Jammer - Fire Hydrant [Jah Mek The World]
Footsie - War In Here [Neckle]
Kano - Watcher
Kano ft D DOuble E & Demon - Reload It 
G Double E - Harmony
Purple - Help M, Help You
Vix & Trix - Good From Far
Tinchy Stryder & Dirrty Danger - Freestyle
Essentials - Freestyle
Lethal B & Fumin - Freestyle
Moet - Dirty Girls (Instrumental)
Wonder - Step [Dumpvalve]
Jon E Cash - Battle [Black Ops]
Macabre Unit - Crusher [BLine]
Jammer & Footsie - Hooks (Instrumental) [White]
DaVinChe - Frontline [FL]
T Star - Biryani [Snakebite]
Slash - Concerto
J Sweet - Kerb [White]
Jon E Cash - Hoods Up [Black Ops]
Wiley - Firefly [White]
Footsie - Prangman (Instrumental) [Braindead]
Mark One - Marksman
Agent X - Killahertz (ALias Remix) [Heetseeker]
Alias - Warriors [White]
Dizzee Rascal - Hoe 4 [White]
Bigga & Lewi White - Chiney Chin Riddim [Neckle]
Macabre Unit - Bubble (Mark One Remix) [Twisted Beatz]
FT (Imp Batch) Ft Jai Box - Why Do You Have 2 Be
DJ LIONESS: SATURDAYS 3PM 'TIL 5PM ON RINSE 100.3FM
We say: Dizzee Rascal used to be part of Roll Deep and Wiley still is (he produced The Avenue). Their album just charted at #50 without the aid of a single. Thanks to Steve Owen of HMV for tipping us off about it. The Avenue contains a hefty sample of Heartache Avenue by The Maisonettes, a record from Christmas 1982 that sounds like it was from Christmas 1957, with added raps. Finally someone in UK hip hop has worked out how to make a credible crossover hit. We heard this twice in quick succession on Radio 1 and it sounded so good, we became convinced it could be #1 record.
I love Rossi B & Luca, not just because the former has been a great friend to me in the last four or so years but because they're great DJ's - the old skool way. The third installment of their mix series for your listening pleasure is now available over at http://www.megaupload.com/?d=16GIZNDZ
TRACKLIST IS > > > >
1: LETHAL B - UH OH
2: MIA - PULL UP THE PEOPLE (DEXPLICIT INSTRUMENTAL REMIX)
3: INTRO # 1
4: OTHER DJS GO THAT WAY LOOP
5: WONDER - WHAT (GEENEUS REMIX)
6: CRAZY TITCH - SINGALONG (ACAPELLA)
7: DEXPLICIT - BULLACAKE
8: KATIE PEARL - WHAT TIME IT IS
9: LAS - STORMFORCE
10: E3 ENTERTAINMENT
11: FIRECAMP - NO
12: WHIZZBIT - AQUARIUS REMIX
13: CARMEN REECE - U GOT ME (DEXPLICIT REMIX)
14: SKEPTA & STATIK - SKEPTIK
15: JON E CASH - SPANISH FLY
16: DIZZEE RASCAL - STAND UP TALL (ACAPELLA)
17: DJ SOB - BUMP REMIX
18: DELINQUENT Ft. SHAD - GHETTO QUEEN
19: P JAM & STEVEO - SHANK
20: FLUKES Ft. GEMMA FOX - BOXERS
21: YOUNGSTAR - UNKNOWN
21: SLK - NORTH WEEZIE
22: AGENT X - KILLAHERTZ (ALIAS REMIX)
23: LIGHTNING, STORMIN AND NASTY JACK - LIGHTS
24: LIGHTNING, STORMIN AND NASTY JACK - LIGHTS (ACAPELLA)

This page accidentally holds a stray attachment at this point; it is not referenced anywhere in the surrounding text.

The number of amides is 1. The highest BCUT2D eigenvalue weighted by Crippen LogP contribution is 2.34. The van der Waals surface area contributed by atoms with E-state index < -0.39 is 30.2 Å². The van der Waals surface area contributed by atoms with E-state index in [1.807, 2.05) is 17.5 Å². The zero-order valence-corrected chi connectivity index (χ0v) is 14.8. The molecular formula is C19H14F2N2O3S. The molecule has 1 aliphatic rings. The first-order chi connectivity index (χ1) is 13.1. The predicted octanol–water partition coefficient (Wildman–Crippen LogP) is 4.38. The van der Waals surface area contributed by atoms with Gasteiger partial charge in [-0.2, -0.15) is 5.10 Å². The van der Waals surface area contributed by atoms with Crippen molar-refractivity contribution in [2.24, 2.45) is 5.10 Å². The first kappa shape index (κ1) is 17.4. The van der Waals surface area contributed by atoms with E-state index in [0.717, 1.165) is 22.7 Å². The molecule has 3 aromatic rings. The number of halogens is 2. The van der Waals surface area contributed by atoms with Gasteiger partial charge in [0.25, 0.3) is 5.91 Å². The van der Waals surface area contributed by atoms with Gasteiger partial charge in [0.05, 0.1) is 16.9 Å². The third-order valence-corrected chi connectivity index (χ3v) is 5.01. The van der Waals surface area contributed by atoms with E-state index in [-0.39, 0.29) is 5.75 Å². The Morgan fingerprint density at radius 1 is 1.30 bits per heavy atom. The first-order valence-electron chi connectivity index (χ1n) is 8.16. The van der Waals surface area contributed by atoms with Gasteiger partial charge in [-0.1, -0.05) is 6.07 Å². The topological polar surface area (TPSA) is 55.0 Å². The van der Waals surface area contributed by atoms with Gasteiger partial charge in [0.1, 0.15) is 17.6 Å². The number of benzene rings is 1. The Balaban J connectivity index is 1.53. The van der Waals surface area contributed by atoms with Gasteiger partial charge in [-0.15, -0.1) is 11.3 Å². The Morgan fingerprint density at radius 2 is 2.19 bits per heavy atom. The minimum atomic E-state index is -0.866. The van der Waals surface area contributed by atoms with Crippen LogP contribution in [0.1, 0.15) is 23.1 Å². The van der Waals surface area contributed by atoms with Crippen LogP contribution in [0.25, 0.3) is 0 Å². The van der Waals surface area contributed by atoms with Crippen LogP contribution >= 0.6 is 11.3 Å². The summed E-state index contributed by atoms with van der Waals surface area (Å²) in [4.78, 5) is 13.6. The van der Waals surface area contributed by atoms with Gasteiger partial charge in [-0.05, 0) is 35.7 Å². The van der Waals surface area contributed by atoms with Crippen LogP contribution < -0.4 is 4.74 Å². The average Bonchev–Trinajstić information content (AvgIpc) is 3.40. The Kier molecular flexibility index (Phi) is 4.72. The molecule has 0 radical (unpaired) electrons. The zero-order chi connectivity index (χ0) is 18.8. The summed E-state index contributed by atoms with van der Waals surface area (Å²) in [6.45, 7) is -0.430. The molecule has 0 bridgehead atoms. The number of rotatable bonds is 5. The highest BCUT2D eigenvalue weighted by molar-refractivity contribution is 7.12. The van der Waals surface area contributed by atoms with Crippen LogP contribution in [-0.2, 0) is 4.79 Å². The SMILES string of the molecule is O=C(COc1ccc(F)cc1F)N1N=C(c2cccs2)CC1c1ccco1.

25: MACABRE UNIT - LIFT OFF
26: DEXPLICIT FT. NANA, FUMNIN AND BABY BLUE - ONE NIGHT STAND
27: DJ ODDZ - STRUNG UP VIP 4X4
28: DPM FT. BRUZA, NAPPER AND SHIZZLE - AVE SOME A DAT
29: IMP BATCH - FUSION (EJ REMIX)
30: ROLL DEEP - WHEN IM ERE
31: STARFOX - RED OCTOBER
32: B LIVE - MERKERS (ACAPELLA)
33: PLASTICMAN - CHA (MARK ONE REMIX)
34: SLK - HYPE HYPE (STICKY REMIX)
35: QUALIFIDE - BADMAN 4
36: ROLL DEEP FT. DONAEO - THEY DONT KNOW
37: KANO - MIC CHECK REMIX (INSTRUMENTAL)
38: KANO - MIC CHECK REMIX
39: DEXPLICIT - HENCH 2
40: DAVINCHE, BASHY AND KATIE PEARL - PRYIN
41: QUALIFIDE - SEE THE LIGHT (2 STEP MIX)
42: SCANDALOUS UNLIMITED - NOTHING ELSE MATTERS
www.more2dafloor.com n.b I've just been told this download is a nightmare due to filesize so when the new links get's uploaded, I will of course share it
Friday, 17 June 2005
“You see that guy, I was scared to stand next to him. When I met him I was like who is he? Why did God send him to mess up my head like this?” And Roll Deep Crew’s Wiley isn’t the only one getting the fear. The grime scene are on the whole seem to be packing their load over nineteen-year old Bradford street magician Dynamo, especially now he’s joined the Magic Circle.
“I’m quite confused” producer and MC Jammer told NME. “I don’t believe in magic but I saw him pull a lit cigarette through a coin backstage at the Lil Jon party and that shit was real.” So was the £80 tip Lil Jon gave him. “Midgets have special powers, I told you. He even body pops his way through it all” adds the less phased but equally freaky Lady Sovereign.
Dynamo isn’t totally down with the bling brigade though. “If I could throw my own party it’d be with people like Sway, The Streets, Roll Deep, Dizzee, Kano and MC’s off Run The Road. It was crazy coming to London and meeting people like Wiley cause they’re a big thing to me.”
Honing his skills outside night clubs such as The Jump Off, Ministry of Sound’s Smoove and any grime rave that actually happens, Dynamo turns tricks on gangsters, wannabe’s and celebrities. He’s already psyched out Busta Rhymes, Pharrell, Avid Merrion (“who thinks I’m Damien The Omen) and Prince Charles.